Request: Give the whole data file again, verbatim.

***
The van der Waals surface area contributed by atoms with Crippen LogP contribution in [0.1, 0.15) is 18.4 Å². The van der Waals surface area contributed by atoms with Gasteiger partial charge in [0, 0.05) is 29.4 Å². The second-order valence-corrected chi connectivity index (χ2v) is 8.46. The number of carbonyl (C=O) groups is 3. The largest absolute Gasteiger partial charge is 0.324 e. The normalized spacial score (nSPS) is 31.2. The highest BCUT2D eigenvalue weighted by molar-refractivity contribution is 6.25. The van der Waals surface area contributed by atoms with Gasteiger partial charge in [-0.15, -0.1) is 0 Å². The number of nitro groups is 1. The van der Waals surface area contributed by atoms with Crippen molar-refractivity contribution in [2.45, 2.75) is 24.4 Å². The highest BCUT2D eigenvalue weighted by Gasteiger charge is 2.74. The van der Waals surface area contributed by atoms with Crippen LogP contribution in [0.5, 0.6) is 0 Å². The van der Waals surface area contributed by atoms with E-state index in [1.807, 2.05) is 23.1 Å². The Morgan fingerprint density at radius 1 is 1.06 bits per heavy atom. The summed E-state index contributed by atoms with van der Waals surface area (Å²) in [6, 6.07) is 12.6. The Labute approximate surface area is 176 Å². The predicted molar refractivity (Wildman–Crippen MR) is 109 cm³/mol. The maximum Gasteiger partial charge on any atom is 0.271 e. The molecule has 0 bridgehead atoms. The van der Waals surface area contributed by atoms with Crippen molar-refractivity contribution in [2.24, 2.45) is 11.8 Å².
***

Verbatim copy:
The van der Waals surface area contributed by atoms with Crippen LogP contribution in [0.1, 0.15) is 18.4 Å². The van der Waals surface area contributed by atoms with Gasteiger partial charge in [0, 0.05) is 29.4 Å². The second-order valence-corrected chi connectivity index (χ2v) is 8.46. The number of carbonyl (C=O) groups is 3. The largest absolute Gasteiger partial charge is 0.324 e. The normalized spacial score (nSPS) is 31.2. The highest BCUT2D eigenvalue weighted by molar-refractivity contribution is 6.25. The van der Waals surface area contributed by atoms with Gasteiger partial charge in [-0.15, -0.1) is 0 Å². The number of nitro groups is 1. The van der Waals surface area contributed by atoms with Crippen molar-refractivity contribution in [2.45, 2.75) is 24.4 Å². The highest BCUT2D eigenvalue weighted by Gasteiger charge is 2.74. The van der Waals surface area contributed by atoms with Crippen LogP contribution in [0.5, 0.6) is 0 Å². The van der Waals surface area contributed by atoms with E-state index in [1.807, 2.05) is 23.1 Å². The Morgan fingerprint density at radius 1 is 1.06 bits per heavy atom. The summed E-state index contributed by atoms with van der Waals surface area (Å²) in [6, 6.07) is 12.6. The Labute approximate surface area is 176 Å². The predicted molar refractivity (Wildman–Crippen MR) is 109 cm³/mol. The maximum Gasteiger partial charge on any atom is 0.271 e. The molecule has 0 bridgehead atoms. The van der Waals surface area contributed by atoms with Crippen molar-refractivity contribution in [2.24, 2.45) is 11.8 Å².